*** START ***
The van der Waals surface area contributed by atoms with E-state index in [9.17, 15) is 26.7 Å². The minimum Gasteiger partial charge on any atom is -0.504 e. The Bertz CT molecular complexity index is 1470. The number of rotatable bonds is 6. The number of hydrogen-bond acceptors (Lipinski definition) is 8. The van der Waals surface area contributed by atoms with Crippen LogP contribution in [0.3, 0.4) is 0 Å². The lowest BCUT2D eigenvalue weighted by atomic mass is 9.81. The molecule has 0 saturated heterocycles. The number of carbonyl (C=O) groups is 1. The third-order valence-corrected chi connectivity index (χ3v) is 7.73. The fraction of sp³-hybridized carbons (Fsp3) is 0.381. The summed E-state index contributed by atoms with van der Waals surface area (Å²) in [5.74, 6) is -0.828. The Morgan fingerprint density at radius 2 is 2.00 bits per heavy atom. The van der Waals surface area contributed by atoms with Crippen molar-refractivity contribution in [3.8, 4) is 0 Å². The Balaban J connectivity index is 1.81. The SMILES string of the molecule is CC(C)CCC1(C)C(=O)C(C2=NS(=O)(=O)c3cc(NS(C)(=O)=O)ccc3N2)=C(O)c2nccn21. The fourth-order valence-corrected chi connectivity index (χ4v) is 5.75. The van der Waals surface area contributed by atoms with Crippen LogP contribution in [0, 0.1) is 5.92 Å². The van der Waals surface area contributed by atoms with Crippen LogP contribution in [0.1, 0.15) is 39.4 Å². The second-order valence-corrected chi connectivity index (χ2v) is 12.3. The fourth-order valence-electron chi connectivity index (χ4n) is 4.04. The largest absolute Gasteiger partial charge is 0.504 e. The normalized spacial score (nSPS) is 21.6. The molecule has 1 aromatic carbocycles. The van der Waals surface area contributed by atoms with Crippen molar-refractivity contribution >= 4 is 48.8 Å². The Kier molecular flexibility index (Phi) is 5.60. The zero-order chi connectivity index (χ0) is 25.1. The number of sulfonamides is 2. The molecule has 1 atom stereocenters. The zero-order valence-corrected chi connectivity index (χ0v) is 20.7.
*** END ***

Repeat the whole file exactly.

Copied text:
The van der Waals surface area contributed by atoms with E-state index in [9.17, 15) is 26.7 Å². The minimum Gasteiger partial charge on any atom is -0.504 e. The Bertz CT molecular complexity index is 1470. The number of rotatable bonds is 6. The number of hydrogen-bond acceptors (Lipinski definition) is 8. The van der Waals surface area contributed by atoms with Crippen LogP contribution in [0.3, 0.4) is 0 Å². The lowest BCUT2D eigenvalue weighted by atomic mass is 9.81. The molecule has 0 saturated heterocycles. The number of carbonyl (C=O) groups is 1. The third-order valence-corrected chi connectivity index (χ3v) is 7.73. The fraction of sp³-hybridized carbons (Fsp3) is 0.381. The summed E-state index contributed by atoms with van der Waals surface area (Å²) in [5.74, 6) is -0.828. The Morgan fingerprint density at radius 2 is 2.00 bits per heavy atom. The van der Waals surface area contributed by atoms with Crippen molar-refractivity contribution in [3.8, 4) is 0 Å². The Balaban J connectivity index is 1.81. The SMILES string of the molecule is CC(C)CCC1(C)C(=O)C(C2=NS(=O)(=O)c3cc(NS(C)(=O)=O)ccc3N2)=C(O)c2nccn21. The fourth-order valence-corrected chi connectivity index (χ4v) is 5.75. The van der Waals surface area contributed by atoms with Crippen LogP contribution in [0, 0.1) is 5.92 Å². The van der Waals surface area contributed by atoms with Crippen LogP contribution in [0.1, 0.15) is 39.4 Å². The second-order valence-corrected chi connectivity index (χ2v) is 12.3. The fourth-order valence-electron chi connectivity index (χ4n) is 4.04. The largest absolute Gasteiger partial charge is 0.504 e. The normalized spacial score (nSPS) is 21.6. The molecule has 1 aromatic carbocycles. The van der Waals surface area contributed by atoms with Crippen molar-refractivity contribution >= 4 is 48.8 Å². The Kier molecular flexibility index (Phi) is 5.60. The zero-order chi connectivity index (χ0) is 25.1. The number of sulfonamides is 2. The molecule has 1 atom stereocenters. The zero-order valence-corrected chi connectivity index (χ0v) is 20.7.